Symptomatic treatment, supportive care, or supportive therapy is any medical therapy of a disease that only affects its symptoms, not the underlying cause. It is usually aimed at reducing the signs and symptoms for the comfort and well-being of the patient, but it also may be useful in reducing organic consequences and sequelae of these signs and symptoms of the disease. In many diseases, even in those whose etiologies are known (e.g., most viral diseases, such as influenza and Rift Valley fever), symptomatic treatment is the only treatment available so far. For more detail, see supportive therapy.
Examples of symptomatic treatments:
When the etiology (the cause, set of causes, or manner of causation of a disease or condition) for the disease is known, then specific treatment may be instituted, but it is generally associated with symptomatic treatment, as well.
Symptomatic treatment is not always recommended, and in fact, it may be dangerous, because it may mask the presence of an underlying etiology which will then be forgotten or treated with great delay. Examples:
- Low-grade fever for 15 days or more is sometimes the only symptom of bacteremia by staphylococcus bacteria. Suppressing it by symptomatic treatment will hide the disease from effective diagnosis and treatment with antibiotics. The consequence may be severe (rheumatic fever, nephritis, endocarditis, etc.)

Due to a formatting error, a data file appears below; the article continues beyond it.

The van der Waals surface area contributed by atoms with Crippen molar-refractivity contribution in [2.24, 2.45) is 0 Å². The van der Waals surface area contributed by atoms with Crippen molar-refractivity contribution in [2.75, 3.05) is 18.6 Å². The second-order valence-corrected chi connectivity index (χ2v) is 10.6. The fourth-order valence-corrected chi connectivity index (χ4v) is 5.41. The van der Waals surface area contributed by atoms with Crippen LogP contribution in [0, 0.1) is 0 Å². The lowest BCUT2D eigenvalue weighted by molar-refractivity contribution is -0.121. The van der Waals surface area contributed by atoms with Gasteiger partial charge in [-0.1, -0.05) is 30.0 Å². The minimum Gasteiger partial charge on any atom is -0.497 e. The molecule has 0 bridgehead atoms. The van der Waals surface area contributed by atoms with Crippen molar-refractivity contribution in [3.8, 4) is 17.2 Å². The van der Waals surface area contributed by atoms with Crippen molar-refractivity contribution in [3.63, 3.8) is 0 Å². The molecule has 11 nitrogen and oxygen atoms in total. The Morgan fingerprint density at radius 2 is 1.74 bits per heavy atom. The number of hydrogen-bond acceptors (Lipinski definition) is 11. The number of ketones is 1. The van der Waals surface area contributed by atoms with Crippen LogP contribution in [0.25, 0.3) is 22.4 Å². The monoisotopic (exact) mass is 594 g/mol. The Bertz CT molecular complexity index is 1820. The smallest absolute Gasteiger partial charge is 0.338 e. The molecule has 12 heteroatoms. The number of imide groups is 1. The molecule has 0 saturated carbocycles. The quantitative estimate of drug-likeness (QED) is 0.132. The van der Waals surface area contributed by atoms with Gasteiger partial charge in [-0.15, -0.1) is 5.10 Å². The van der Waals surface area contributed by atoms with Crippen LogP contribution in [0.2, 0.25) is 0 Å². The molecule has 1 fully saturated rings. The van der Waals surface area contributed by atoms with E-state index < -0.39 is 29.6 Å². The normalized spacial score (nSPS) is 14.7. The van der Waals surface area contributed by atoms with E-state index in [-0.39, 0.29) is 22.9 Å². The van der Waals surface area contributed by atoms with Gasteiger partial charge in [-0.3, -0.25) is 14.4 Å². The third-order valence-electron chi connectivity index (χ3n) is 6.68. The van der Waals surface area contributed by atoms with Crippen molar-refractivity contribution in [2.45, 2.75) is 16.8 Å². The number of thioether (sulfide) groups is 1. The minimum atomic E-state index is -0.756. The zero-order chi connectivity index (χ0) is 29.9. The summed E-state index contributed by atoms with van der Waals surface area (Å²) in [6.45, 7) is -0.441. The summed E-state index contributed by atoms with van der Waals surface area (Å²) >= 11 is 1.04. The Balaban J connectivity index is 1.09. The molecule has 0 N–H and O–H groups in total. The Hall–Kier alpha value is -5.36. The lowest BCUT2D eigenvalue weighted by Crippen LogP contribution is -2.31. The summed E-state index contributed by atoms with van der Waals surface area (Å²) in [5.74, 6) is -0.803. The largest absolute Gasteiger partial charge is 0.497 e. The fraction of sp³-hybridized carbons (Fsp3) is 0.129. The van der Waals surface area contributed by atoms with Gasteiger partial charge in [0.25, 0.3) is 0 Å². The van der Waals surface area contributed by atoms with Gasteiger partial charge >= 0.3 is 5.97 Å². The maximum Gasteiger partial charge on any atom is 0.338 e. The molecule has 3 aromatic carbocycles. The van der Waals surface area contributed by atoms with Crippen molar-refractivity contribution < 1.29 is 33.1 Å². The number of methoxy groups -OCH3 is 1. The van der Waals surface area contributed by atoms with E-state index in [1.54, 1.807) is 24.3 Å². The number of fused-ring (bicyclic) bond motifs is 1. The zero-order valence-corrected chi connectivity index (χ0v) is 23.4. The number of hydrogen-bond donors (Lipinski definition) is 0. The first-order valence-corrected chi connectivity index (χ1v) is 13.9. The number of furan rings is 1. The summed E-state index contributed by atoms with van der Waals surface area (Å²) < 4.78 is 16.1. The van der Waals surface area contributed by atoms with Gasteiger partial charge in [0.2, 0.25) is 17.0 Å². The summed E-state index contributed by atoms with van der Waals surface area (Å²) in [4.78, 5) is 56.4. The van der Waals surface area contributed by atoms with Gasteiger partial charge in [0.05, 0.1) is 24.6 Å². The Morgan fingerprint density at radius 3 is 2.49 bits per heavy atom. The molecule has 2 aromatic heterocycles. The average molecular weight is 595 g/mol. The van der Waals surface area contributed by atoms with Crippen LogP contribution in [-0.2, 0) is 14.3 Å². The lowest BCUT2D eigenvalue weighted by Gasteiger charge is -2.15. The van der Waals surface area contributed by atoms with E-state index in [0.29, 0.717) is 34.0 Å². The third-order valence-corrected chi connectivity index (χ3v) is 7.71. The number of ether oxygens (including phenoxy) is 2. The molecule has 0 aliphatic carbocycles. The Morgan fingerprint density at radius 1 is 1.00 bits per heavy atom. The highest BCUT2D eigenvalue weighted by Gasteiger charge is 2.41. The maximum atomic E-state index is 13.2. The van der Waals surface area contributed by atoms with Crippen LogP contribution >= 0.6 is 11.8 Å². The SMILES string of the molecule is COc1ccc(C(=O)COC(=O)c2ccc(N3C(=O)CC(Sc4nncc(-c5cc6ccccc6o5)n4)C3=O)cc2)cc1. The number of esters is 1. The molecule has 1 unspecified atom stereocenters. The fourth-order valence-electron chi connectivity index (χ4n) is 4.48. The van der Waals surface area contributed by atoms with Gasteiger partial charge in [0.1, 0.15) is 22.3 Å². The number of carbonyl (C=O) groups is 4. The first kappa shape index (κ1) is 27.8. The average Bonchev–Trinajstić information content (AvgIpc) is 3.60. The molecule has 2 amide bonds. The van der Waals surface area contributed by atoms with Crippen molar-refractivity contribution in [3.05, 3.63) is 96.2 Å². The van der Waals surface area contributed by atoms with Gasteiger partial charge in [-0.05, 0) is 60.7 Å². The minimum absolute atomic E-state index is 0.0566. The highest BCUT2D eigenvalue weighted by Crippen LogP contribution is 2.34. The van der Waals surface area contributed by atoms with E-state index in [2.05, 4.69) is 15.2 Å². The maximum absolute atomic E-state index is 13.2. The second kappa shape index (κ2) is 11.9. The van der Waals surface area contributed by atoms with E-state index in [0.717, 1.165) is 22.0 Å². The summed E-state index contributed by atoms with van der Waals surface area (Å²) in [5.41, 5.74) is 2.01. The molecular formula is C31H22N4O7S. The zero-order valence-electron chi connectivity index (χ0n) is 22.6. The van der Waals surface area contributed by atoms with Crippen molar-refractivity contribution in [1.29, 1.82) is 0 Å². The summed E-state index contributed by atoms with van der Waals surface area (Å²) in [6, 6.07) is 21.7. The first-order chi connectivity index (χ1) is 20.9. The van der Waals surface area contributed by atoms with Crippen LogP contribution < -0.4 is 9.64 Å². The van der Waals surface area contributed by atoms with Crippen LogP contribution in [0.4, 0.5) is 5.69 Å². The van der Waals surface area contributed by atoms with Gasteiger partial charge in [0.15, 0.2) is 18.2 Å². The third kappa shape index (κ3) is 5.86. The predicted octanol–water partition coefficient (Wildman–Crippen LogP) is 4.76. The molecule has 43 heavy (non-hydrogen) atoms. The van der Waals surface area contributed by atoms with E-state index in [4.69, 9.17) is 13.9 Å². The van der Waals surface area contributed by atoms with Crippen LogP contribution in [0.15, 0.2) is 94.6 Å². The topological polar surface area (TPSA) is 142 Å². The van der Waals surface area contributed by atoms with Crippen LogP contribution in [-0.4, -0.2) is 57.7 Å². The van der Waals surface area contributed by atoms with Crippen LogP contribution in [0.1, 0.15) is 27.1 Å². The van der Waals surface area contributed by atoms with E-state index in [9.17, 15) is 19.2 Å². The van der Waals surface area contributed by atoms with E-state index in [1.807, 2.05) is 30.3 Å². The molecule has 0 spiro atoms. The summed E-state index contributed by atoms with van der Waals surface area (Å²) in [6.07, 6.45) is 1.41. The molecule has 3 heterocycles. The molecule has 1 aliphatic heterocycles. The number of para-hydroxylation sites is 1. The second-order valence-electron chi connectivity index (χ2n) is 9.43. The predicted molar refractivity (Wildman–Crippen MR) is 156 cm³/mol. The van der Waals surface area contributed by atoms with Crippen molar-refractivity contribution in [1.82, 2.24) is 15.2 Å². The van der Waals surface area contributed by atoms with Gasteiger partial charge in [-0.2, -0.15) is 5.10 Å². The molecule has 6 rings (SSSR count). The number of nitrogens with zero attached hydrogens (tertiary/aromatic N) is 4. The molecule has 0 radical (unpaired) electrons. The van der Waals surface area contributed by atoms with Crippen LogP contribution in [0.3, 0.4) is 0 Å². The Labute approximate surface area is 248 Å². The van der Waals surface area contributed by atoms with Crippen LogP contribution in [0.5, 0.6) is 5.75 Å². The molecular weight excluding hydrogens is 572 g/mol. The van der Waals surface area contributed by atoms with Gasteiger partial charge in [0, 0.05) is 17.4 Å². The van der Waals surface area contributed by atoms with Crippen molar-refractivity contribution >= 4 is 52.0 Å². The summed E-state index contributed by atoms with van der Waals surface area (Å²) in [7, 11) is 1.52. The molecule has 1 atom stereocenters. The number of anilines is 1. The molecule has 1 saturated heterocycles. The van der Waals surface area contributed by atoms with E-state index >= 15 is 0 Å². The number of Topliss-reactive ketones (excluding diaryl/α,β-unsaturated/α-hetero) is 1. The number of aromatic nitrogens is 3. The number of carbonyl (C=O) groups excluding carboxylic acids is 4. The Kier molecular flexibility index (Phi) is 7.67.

- Chronic headache may be caused simply by a constitutional disposition or be the result of a brain tumor or a brain aneurysm.
Finally, symptomatic treatment is not exempt from adverse effects, and may be a cause of iatrogenic consequences (i.e., ill effects caused by the treatment itself), such as allergic reactions, stomach bleeding, central nervous system effects (nausea, dizziness, etc.).
- Palliative care – program of supportive care for people with serious illnesses
- "NCI Dictionary of Cancer Terms". National Cancer Institute. 2011-02-02. Retrieved 2020-03-24.